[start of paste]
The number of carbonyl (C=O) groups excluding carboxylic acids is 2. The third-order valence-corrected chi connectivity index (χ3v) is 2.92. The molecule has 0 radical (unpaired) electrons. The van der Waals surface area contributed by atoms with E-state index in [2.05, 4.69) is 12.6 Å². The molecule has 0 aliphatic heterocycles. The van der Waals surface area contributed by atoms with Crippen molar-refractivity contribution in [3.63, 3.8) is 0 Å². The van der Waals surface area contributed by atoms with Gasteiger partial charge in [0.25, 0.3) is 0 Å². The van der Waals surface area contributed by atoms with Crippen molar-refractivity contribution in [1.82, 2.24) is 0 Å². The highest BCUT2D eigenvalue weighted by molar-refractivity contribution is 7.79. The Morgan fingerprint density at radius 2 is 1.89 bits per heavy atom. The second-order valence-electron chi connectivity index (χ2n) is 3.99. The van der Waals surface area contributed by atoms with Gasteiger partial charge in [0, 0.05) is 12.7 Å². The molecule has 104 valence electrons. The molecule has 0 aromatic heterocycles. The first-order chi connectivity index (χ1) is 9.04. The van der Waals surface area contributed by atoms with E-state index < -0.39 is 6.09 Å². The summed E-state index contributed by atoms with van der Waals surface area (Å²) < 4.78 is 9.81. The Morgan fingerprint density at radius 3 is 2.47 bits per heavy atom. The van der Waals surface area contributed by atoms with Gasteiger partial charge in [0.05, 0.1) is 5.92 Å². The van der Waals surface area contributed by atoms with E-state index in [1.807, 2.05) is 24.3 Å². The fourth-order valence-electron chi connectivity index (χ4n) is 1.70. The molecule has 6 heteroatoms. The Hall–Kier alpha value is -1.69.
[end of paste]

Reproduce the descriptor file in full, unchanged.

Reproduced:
The number of carbonyl (C=O) groups excluding carboxylic acids is 2. The third-order valence-corrected chi connectivity index (χ3v) is 2.92. The molecule has 0 radical (unpaired) electrons. The van der Waals surface area contributed by atoms with E-state index in [2.05, 4.69) is 12.6 Å². The molecule has 0 aliphatic heterocycles. The van der Waals surface area contributed by atoms with Crippen molar-refractivity contribution in [3.63, 3.8) is 0 Å². The van der Waals surface area contributed by atoms with Gasteiger partial charge in [0.25, 0.3) is 0 Å². The van der Waals surface area contributed by atoms with Crippen molar-refractivity contribution in [1.82, 2.24) is 0 Å². The highest BCUT2D eigenvalue weighted by molar-refractivity contribution is 7.79. The Morgan fingerprint density at radius 2 is 1.89 bits per heavy atom. The second-order valence-electron chi connectivity index (χ2n) is 3.99. The van der Waals surface area contributed by atoms with Gasteiger partial charge in [0, 0.05) is 12.7 Å². The molecule has 104 valence electrons. The molecule has 0 aromatic heterocycles. The first-order chi connectivity index (χ1) is 9.04. The van der Waals surface area contributed by atoms with E-state index < -0.39 is 6.09 Å². The summed E-state index contributed by atoms with van der Waals surface area (Å²) < 4.78 is 9.81. The Morgan fingerprint density at radius 3 is 2.47 bits per heavy atom. The van der Waals surface area contributed by atoms with Gasteiger partial charge in [0.05, 0.1) is 5.92 Å². The van der Waals surface area contributed by atoms with E-state index in [1.807, 2.05) is 24.3 Å². The fourth-order valence-electron chi connectivity index (χ4n) is 1.70. The molecule has 6 heteroatoms. The Hall–Kier alpha value is -1.69.